Our Board Chair and Instructor Mac Rood recently sent along this great quote from the first century Roman architect Vitruvius in his introduction to The Ten Books of Architecture. I think it articulates well the importance of the design/build approach-- clearly something which is not new, but in fact reflects an ancient practice.
The architect should be equipped with knowledge of many branches of study and varied kinds of learning, for it is by his judgment that all work done by the other arts is put to test. This knowledge is the child of practice and theory. Practice is the continuous and regular exercise of employment where manual work is done with any necessary material according to the design of the drawing. Theory, on the other hand, is the ability to demonstrate and explain the productions of dexterity on the principles of proportion.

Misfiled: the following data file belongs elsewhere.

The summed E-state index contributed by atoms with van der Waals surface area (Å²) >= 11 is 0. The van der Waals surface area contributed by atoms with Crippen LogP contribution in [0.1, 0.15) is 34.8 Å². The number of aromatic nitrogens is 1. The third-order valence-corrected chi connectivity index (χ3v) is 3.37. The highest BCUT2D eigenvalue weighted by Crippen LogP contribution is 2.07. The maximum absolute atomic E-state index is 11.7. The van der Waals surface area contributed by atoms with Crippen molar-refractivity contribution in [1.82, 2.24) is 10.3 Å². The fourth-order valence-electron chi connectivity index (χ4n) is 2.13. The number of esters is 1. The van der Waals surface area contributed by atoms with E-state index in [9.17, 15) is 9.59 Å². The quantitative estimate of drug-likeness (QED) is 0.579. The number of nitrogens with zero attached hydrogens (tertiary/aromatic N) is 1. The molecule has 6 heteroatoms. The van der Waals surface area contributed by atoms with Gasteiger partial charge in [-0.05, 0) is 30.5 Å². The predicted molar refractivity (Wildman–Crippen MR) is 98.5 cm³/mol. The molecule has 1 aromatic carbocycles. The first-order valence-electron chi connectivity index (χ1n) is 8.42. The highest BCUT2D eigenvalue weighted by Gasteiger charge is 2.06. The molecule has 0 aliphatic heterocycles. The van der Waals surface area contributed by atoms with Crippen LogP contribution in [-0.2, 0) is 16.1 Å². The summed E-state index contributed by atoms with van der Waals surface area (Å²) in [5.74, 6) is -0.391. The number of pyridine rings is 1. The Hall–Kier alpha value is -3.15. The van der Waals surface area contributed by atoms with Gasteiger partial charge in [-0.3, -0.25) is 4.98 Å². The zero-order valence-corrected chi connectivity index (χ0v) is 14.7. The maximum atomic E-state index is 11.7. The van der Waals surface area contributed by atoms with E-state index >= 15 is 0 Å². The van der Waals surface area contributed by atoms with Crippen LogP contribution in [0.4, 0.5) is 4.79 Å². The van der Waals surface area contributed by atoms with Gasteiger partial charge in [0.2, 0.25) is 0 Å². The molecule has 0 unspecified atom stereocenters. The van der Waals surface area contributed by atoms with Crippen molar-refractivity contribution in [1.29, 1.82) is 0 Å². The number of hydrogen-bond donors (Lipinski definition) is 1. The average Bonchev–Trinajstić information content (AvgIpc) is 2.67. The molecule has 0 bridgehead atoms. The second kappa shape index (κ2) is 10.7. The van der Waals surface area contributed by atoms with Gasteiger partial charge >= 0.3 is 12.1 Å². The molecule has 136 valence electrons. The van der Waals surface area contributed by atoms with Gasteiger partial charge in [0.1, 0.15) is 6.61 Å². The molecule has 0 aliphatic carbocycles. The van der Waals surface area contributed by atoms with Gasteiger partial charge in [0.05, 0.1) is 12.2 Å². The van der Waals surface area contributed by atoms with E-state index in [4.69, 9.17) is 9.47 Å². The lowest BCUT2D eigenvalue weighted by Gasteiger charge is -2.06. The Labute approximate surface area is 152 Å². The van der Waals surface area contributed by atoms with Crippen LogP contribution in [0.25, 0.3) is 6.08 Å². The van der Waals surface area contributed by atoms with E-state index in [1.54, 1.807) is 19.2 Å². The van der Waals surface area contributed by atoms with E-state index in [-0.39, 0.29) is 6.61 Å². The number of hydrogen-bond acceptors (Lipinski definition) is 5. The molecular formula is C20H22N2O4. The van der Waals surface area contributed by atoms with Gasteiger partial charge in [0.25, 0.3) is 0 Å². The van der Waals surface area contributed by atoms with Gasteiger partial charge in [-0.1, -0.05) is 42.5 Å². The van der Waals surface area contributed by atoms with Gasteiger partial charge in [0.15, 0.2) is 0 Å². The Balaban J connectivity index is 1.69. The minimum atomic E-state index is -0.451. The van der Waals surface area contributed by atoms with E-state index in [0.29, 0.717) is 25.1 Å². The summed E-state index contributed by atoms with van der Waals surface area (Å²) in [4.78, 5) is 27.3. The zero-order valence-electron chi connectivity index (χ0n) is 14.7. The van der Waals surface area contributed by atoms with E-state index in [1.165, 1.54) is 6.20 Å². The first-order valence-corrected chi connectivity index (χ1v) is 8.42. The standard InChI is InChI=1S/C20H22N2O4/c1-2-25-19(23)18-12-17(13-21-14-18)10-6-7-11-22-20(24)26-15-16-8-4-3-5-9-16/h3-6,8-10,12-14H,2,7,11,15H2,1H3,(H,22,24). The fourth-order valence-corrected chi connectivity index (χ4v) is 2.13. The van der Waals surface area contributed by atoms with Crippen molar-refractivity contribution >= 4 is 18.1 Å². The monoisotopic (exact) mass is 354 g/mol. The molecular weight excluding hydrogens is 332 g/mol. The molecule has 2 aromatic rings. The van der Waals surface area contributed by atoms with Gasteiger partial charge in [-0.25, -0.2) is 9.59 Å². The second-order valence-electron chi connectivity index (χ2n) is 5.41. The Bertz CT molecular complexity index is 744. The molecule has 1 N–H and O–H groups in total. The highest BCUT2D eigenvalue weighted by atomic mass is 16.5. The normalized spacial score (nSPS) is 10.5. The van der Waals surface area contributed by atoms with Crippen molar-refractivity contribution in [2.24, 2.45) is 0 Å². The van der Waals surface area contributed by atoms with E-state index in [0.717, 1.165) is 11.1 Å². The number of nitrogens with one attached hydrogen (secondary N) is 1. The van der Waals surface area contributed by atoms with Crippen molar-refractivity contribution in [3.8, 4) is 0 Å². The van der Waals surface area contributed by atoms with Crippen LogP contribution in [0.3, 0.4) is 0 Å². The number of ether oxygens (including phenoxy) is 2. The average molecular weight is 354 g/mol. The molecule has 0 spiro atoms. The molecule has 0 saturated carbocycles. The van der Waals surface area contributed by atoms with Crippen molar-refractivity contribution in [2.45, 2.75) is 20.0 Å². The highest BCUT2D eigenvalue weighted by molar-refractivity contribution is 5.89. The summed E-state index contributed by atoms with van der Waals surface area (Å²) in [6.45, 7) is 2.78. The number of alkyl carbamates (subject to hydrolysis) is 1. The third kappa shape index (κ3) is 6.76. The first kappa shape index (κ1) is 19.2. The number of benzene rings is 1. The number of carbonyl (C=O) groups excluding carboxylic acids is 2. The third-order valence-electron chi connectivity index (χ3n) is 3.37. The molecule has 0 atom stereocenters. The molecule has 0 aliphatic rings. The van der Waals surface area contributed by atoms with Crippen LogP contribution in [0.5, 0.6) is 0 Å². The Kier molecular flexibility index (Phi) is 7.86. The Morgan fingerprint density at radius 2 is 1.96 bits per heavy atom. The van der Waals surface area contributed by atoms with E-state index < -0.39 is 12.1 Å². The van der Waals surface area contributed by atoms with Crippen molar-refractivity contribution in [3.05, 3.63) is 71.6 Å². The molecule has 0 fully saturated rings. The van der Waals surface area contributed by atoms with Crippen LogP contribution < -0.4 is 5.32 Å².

It follows, therefore, that architects who have aimed at acquiring manual skill without scholarship have never been able to reach a position of authority to correspond to their pains, while those who relied only upon theories and scholarship were obviously hunting the shadow, not the substance. But those who have a thorough knowledge of both, like men armed at all point, have the sooner attained their object and carried authority with them.